"Here," he said, looking smug. Charlie gave me that and some money to pay the bills. Discouragement seized me when I saw the tickets in my son's hand. I didn't understand Charlie's approach, except perhaps if it was a matter of making peace. In the hand of a drug addict, money has the same effect as razor blades in those of a monkey. »

However, some time later, Jill, too, will crack.

“Jason looked leaner and more emaciated than ever. I asked him to step on the scale. He weighed only fifty-seven kilos fully dressed. I saw his ribs and his emaciated limbs. He constantly complained of pain in his legs. He expressed the desire to dine at the restaurant: - I want lobster, mum.

With the meal, he ordered a vodka and grape juice. But when the lobster arrived, Jason didn't touch it. He showed me the canker sores in his mouth, saying it burned him so much he couldn't swallow anything. It reminded me of my suffering during my chemotherapy.

During the meal, Jason left the table to make a long phone call. Before joining us, he made several trips back and forth between the toilets and the bar, - Mom, you have forty dollars? - What for? And suddenly, I lost courage: - Here, Jason, I said opening my door -cash. »

Then Jill raises her head. She tries again, by all means, to save Jason. One evening, he calls her.

- Jason, you have to go to the hospital. - No. - Please, go home. He seemed exhausted and dazed by drugs. - I want you to sleep in clean sheets, that you eat a little and get your strength back.- I refuse to come back because I can't have visitors after eleven o'clock at night.- Jason, I accept that you come with your friend. Take it with you. I'll pay for both of you to rehab. Please. Something clicked in his head. - How? - Take her with you and share the same room. I'll pay for her too. There was a silence and, once again, I heard him draw on his cigarette. - I'll talk to him about it. I didn't know where he called me from, but I was getting used to it. (...)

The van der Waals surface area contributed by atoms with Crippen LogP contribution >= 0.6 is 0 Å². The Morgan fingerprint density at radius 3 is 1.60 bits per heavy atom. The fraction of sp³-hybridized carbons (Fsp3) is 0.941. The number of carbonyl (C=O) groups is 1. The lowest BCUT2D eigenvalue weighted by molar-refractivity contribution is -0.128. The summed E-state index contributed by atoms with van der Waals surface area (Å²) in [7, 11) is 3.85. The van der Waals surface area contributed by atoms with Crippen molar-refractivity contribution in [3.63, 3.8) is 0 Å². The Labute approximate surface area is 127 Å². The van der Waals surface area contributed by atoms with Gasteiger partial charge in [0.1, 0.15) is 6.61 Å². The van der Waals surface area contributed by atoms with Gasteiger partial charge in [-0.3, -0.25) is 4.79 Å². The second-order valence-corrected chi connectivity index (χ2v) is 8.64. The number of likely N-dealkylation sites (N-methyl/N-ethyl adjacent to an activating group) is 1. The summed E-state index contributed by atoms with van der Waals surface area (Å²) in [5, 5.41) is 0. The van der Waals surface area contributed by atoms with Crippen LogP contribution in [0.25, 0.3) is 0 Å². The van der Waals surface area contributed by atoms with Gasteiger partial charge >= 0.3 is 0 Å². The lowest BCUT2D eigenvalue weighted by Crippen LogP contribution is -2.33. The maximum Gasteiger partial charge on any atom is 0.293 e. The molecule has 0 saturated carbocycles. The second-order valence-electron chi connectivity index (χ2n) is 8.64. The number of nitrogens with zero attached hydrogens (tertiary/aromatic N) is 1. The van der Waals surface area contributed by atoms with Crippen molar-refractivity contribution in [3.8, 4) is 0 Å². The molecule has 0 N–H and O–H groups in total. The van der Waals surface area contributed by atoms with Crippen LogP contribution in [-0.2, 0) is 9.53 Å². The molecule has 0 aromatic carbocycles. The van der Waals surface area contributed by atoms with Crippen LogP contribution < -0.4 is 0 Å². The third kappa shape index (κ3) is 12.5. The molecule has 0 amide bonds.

Two days later, I learned that Jason had been discharged from the hospital after barely ten hours. He had found a way out to buy marijuana and a nurse caught him and his friend smoking in the rehab ward.

Detoxification cures follow each other without success. In 1987, Jill organizes the meeting of Jason and Vicky, the natural mother of the young man from whom he was separated at birth. Jason tells Jill the story of this interview.

“She told me that my father's family belonged to the Mafia and that I have three brothers, one of whom is dead. She told me crazy things, but I believed her, because everything matches. My father was a heroin addict and he left her before I was born to join his legitimate wife and two children. He later succumbed to an overdose. Vicky had three other sons, all from different fathers. Mom, I have two half-brothers who live here somewhere in Los Angeles. Vicky couldn't keep me because she didn't have a penny for herself and her children. She believed that I would have a better life if a family adopted me.

More than ever, continues Jill, I was convinced that Jason was a drug addict from birth, at least psychologically. He shared this opinion.

The psychological shock is such that hope is reborn. Jason, writes then Jill, seems on the road to recovery. But she adds, in the epilogue, that her son is still a drug addict. And, at the end of the French edition of his work, published in the USA in the spring of 89, a precise note: Jason, twenty-seven, was found dead in the family bathroom on November 22, 1989. The death was due to an overdose.